A look at Apple's finances suggests
the company that revolutionised the music, computer, smart phone
and tablet industries is thriving. Its more than $40 billion in
profits for fiscal 2012 were more than any non-oil company has
But for Apple, it is a case of "what have you done for me lately",
or more to the point, what are you going to do for me in the
Last week, skittish investors sent the stock down more than 12
percent, the lowest performance in years, after Apple's quarterly
revenue came in below estimates.
There is also concern on Wall Street that Apple lacks the
innovation necessary to pull the next big thing out of its hat of
industry altering ideas.
Analysts have said in a way, Apple has fallen victim to its own
Since the release of the iPod in 2001, the tech giant has been at
the forefront of innovation, dominating each industry it attacks
with a product that changed the way the business works.
"The stock today is trading at a level that looks like a massive
revenue miss, and like there won't be any new product productions
in 2013," said Trip Chowrdy, analyst and managing director at
Global Equity Research a California-based firm that examines stock
Chowrdy, who has closely followed Apple for nearly two decades,
said contrary to the stock's recent performance, his research
shows 2013 will be a year of significant Apple innovation.
Chowrdy said his firm has obtained information that shows Apple is
planning to update its current LCD display screens on all of its
next-generation devices using a new technology developed by
Japanese electronics maker Sharp called IGZO.
"This technology has displays that are flexible and are 40 percent
faster than today's displays and consume 30 percent less power,"
"It indicates that the new iPhone may be flexible and come in
But some industry experts believe a new design for the same phone
is not enough to get investors excited again.
"A rejigged iPhone is still an iPhone, and won't bring with it the
same sort of hype that a new product would generate," said tech
writer Adrian Kingsley-Hughes in an article on tech website
In a December 2012 article on Barron's website, Barclays Capital's
Ben Reitzes said "the company needs to offer something big to
improve investors' attitude toward its shares".
And that 30 percent of investors surveyed at a meeting in New York
City thought Apple is suffering from a "lapse in innovation".
For years, rumours have circulated as to what Apple's next big
thing might be.
Some have speculated a system that links home appliances is on the
horizon, while others have said in-car accessories is a market
that is begging for the company's innovation.
But according to analysts, an Apple TV set could be the next game
"It's definitely the next area where investors are looking in
terms of innovation," Brian Colello, a senior equity analyst at
Morningstar told NBC News.
Some industry experts point to comments by Apple's founder, the
late Steve Jobs, as a hint of what is to come with Apple TV.
In his 2011 authorised biography on Jobs, author Walter Isaacson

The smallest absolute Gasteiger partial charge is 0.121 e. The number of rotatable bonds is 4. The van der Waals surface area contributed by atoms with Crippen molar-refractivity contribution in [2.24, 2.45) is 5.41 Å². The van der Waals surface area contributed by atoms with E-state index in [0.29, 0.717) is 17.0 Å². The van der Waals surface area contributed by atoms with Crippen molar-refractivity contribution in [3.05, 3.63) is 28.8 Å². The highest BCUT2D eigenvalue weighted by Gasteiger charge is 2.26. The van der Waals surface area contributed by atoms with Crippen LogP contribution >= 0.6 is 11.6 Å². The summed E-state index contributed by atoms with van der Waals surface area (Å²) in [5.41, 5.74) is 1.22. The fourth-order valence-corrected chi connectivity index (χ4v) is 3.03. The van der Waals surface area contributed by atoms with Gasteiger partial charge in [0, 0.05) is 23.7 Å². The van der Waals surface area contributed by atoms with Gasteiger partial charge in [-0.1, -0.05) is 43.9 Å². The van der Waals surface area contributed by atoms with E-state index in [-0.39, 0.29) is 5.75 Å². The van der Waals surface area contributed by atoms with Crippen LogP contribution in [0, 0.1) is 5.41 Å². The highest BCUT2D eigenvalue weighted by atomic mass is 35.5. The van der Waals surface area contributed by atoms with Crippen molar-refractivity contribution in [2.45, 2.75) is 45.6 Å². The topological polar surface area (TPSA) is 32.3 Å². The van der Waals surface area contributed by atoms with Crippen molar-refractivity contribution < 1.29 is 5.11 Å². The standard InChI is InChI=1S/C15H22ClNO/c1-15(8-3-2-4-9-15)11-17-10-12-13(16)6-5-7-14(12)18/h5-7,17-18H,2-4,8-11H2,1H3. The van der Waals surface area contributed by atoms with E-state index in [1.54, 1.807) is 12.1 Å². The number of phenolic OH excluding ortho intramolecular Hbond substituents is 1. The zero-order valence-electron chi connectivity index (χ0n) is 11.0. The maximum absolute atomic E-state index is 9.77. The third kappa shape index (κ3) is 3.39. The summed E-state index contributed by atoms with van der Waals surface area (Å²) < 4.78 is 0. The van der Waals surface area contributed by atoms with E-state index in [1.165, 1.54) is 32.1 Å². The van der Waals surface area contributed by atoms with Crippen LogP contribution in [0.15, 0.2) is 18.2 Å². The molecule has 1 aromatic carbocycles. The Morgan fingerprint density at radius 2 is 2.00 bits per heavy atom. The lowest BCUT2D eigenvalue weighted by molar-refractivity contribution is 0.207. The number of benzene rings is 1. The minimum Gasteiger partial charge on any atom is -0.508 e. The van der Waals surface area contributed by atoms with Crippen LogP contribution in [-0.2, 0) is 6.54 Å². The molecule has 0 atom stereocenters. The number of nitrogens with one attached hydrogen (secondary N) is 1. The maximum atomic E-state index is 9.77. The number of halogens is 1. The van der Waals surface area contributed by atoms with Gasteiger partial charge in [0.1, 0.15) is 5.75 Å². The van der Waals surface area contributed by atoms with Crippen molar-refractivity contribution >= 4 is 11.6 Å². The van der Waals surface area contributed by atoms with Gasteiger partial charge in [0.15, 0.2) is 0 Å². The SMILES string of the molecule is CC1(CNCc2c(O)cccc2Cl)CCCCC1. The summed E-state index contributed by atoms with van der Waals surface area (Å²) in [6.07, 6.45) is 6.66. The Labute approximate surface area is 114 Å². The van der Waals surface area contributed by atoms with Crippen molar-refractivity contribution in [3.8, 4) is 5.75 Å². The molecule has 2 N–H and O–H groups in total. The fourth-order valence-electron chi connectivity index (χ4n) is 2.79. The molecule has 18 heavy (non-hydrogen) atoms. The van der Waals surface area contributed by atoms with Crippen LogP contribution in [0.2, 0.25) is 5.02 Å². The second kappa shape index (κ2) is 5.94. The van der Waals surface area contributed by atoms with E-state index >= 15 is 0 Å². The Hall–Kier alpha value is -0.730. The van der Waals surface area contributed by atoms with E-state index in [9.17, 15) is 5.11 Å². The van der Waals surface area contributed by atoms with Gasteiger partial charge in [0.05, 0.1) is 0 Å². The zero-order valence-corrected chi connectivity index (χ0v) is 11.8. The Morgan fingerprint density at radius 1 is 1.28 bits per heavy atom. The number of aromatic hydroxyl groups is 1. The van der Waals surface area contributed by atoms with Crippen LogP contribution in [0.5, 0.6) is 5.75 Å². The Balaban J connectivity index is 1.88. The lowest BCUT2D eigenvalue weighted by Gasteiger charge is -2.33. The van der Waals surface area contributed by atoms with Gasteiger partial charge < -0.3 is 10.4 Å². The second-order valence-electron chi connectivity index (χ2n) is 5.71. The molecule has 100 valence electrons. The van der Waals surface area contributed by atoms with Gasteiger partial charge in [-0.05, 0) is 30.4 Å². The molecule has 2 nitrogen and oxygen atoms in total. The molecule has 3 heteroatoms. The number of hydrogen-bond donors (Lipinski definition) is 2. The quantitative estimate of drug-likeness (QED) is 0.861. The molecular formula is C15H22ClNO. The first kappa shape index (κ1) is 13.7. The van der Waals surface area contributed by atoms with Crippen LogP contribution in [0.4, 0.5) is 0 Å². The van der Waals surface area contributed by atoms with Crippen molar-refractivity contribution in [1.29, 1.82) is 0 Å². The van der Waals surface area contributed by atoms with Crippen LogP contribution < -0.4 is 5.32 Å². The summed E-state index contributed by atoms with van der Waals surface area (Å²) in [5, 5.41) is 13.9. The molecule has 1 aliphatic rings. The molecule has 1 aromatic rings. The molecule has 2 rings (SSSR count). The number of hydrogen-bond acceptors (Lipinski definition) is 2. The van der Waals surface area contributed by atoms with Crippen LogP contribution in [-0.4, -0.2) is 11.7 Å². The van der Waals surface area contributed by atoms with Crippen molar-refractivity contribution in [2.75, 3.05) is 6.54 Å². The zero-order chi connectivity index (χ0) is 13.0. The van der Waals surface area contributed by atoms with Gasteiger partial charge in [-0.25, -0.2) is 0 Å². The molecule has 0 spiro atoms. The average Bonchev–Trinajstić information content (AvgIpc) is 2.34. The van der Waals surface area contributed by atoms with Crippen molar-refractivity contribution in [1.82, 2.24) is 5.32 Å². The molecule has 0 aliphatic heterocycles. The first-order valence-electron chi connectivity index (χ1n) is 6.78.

wrote that Jobs had finally "cracked" the secret to the
"I'd like to create an integrated TV set that is completely easy
to use," Jobs told Isaacson.
"It will have the simplest user interface you could imagine," Jobs
According to a Wall Street Journal report, Apple TV would "give
viewers the ability to start any show at any time through a
digital-video recorder that would store TV shows on the Internet.
Viewers even could start a show minutes after it has begun".
In December, Apple's current CEO Tim Cook told NBC that TV is "a
market that we see that has been left behind".
Analysts have predicted Apple TV, equipped with email, text
messaging and social media integration could launch as early as
Several Apple retail stores have moved into larger spaces,
providing another hint the company plans to roll out larger
products, analysts said.
"We believe based on various conversations, this shift is to
create space for TV because a TV would need more viewable areas
and more space so customers can take a look at it," Chowrdy said.
Chowrdy added Apple's investment in solar technology could
indicate an expanded iCloud that includes the streaming of TV
The dichotomy of booming profits and slumping stocks have led to
mixed predictions from commentators and analysts on Apple's
Apple's chief rivals, including Samsung and Google, have also
launched products that have cut into Apple's consumer market,
including the Samsung Galaxy S3 which in November ousted Apple as
the top selling phone in the world.
"For the first time, every other company has caught up with
(Apple) on hardware," said James Altucher, managing director of
the asset management firm Formula Capital in a research note for
the website Seeking Alpha.
But as tech writer Farhad Manjoo points out in an article for
Slate, despite Apple's competition releasing quality products,
they could not match Apple's numbers in sales.
For instance, in the final quarter of 2012, according to PCMag.com,
the iPhone 5 was ranked the best-selling smartphone in the US.
"Apple's rivals threw everything they could at the firm and still
couldn't dent its sales records," Manjoo said.
He added that despite record sales, stockholders were nervous when
they learned Apple did not sell as many phones or Macs as analysts
And as investors expect more and analysts continue to raise their
standards when it comes to sales predictions, it seems Apple's
decades of innovation could be its own worst enemy when attempting
to rise to the expectations of Wall Street.
writes for RIA Novosti)